Newly Diagnosed: Taking the First Step on Your Journey
Becoming educated is a good place to start on your journey with multiple sclerosis (MS). Whether you are a patient or a caregiver, knowing as much as possible about the disease will help you be a more active participant in your or your loved one’s healthcare. Learn more below about MS, its causes, symptoms, and how it’s diagnosed.
MS is a neurodegenerative disorder caused by the immune system mistakenly attacking the myelin sheath, or the protective protein coat around nerve fibers. This results in inflammation, which further damages the myelin sheath as well as the nerve cells themselves, and the cells that produce myelin.
Types of MS
MS is classified into four main types based on the phase and severity of disease progression. The four types are: clinically isolated syndrome; relapsing-remitting MS; secondary progressive MS, and primary progressive MS.
The exact cause of MS is not known, although researchers believe multiple factors contribute to the development of the disease. MS is considered an autoimmune disease, but it is not known what causes the immune system to mistakenly attack the myelin sheath, and myelin-producing cells called oligodendrocytes to disrupt the transmission of nerve impulses.
The immune system attack on myelin causes a disruption in electric signals traveling along the nerve fibers from the brain to the body and back. As a result, patients with MS can experience a variety of symptoms, including fatigue, numbness and tingling, muscle spasms, walking difficulties, pain, and bowel or bladder problems. Many people with MS also experience emotional changes, including depression, anxiety, and mood swings.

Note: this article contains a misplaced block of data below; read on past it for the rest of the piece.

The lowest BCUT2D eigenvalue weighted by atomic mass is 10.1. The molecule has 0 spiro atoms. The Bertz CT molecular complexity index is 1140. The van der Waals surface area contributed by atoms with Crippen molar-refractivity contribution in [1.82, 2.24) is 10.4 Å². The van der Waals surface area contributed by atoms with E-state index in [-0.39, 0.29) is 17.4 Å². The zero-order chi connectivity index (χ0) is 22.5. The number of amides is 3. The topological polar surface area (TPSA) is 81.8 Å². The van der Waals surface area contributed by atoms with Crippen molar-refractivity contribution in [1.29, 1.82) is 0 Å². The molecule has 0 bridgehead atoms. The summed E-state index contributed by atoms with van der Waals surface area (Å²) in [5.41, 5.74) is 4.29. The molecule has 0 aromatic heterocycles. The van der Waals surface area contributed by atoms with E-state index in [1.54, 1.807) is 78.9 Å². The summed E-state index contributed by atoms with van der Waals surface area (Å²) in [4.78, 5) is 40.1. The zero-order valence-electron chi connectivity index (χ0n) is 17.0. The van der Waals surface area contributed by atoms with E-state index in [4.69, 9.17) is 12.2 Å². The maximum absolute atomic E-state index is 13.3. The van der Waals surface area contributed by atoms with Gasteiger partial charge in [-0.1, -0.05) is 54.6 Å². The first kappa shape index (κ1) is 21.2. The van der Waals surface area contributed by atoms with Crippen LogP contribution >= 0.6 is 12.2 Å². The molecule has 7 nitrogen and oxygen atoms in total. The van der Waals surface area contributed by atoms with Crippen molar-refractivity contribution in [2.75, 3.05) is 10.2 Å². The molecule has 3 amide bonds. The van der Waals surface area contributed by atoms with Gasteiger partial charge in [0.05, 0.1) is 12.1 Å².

There is no single test to diagnosis MS, but a thorough physical and neurologic examination that includes imaging and other tests, combined with a careful study of a patient’s medical history, are a first step to diagnosing the disease and, importantly, ruling out other possible causes of symptoms being reported.
Living With MS
Not every MS patient is affected by the condition in the same way. For some, symptoms can worsen with time, and living with MS can affect many aspects of daily life, including health, wellness, relationships, and careers. A diagnosis of MS means that people may have to adapt to a new lifestyle.